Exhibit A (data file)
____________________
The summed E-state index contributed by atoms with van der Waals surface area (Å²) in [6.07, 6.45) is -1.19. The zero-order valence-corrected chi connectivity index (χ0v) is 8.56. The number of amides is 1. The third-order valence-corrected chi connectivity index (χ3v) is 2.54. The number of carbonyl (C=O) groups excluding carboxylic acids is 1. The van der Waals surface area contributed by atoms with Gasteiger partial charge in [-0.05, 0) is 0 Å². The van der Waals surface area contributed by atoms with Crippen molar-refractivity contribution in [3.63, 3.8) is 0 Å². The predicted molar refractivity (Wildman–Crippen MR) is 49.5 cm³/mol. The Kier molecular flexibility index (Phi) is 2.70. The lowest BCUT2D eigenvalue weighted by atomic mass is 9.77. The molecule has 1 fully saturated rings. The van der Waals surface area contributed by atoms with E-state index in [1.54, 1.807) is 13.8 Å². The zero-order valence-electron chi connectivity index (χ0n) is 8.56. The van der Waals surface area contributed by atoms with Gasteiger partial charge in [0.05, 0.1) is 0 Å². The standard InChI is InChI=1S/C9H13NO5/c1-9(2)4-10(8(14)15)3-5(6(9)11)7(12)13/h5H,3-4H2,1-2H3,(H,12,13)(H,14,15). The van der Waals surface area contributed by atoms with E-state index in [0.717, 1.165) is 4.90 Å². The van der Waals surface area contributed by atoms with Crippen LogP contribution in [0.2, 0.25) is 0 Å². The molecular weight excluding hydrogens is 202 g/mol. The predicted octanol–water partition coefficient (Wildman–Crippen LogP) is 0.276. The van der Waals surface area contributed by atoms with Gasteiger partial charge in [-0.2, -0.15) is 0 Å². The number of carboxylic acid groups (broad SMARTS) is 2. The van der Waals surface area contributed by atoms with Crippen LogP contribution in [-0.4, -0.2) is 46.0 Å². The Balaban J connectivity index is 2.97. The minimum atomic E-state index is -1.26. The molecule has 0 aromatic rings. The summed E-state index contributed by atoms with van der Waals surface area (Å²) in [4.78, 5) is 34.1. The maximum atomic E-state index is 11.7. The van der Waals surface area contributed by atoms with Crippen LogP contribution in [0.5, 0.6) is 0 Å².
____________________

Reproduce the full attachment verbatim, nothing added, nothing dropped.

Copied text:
The summed E-state index contributed by atoms with van der Waals surface area (Å²) in [6.07, 6.45) is -1.19. The zero-order valence-corrected chi connectivity index (χ0v) is 8.56. The number of amides is 1. The third-order valence-corrected chi connectivity index (χ3v) is 2.54. The number of carbonyl (C=O) groups excluding carboxylic acids is 1. The van der Waals surface area contributed by atoms with Gasteiger partial charge in [-0.05, 0) is 0 Å². The van der Waals surface area contributed by atoms with Crippen molar-refractivity contribution in [3.63, 3.8) is 0 Å². The predicted molar refractivity (Wildman–Crippen MR) is 49.5 cm³/mol. The Kier molecular flexibility index (Phi) is 2.70. The lowest BCUT2D eigenvalue weighted by atomic mass is 9.77. The molecule has 1 fully saturated rings. The van der Waals surface area contributed by atoms with E-state index in [1.54, 1.807) is 13.8 Å². The zero-order valence-electron chi connectivity index (χ0n) is 8.56. The van der Waals surface area contributed by atoms with Gasteiger partial charge in [0.05, 0.1) is 0 Å². The standard InChI is InChI=1S/C9H13NO5/c1-9(2)4-10(8(14)15)3-5(6(9)11)7(12)13/h5H,3-4H2,1-2H3,(H,12,13)(H,14,15). The van der Waals surface area contributed by atoms with E-state index in [0.717, 1.165) is 4.90 Å². The van der Waals surface area contributed by atoms with Crippen LogP contribution in [0.2, 0.25) is 0 Å². The molecular weight excluding hydrogens is 202 g/mol. The predicted octanol–water partition coefficient (Wildman–Crippen LogP) is 0.276. The van der Waals surface area contributed by atoms with Gasteiger partial charge in [-0.2, -0.15) is 0 Å². The number of carboxylic acid groups (broad SMARTS) is 2. The van der Waals surface area contributed by atoms with Crippen LogP contribution in [-0.4, -0.2) is 46.0 Å². The Balaban J connectivity index is 2.97. The minimum atomic E-state index is -1.26. The molecule has 0 aromatic rings. The summed E-state index contributed by atoms with van der Waals surface area (Å²) in [4.78, 5) is 34.1. The maximum atomic E-state index is 11.7. The van der Waals surface area contributed by atoms with Crippen LogP contribution in [0.5, 0.6) is 0 Å².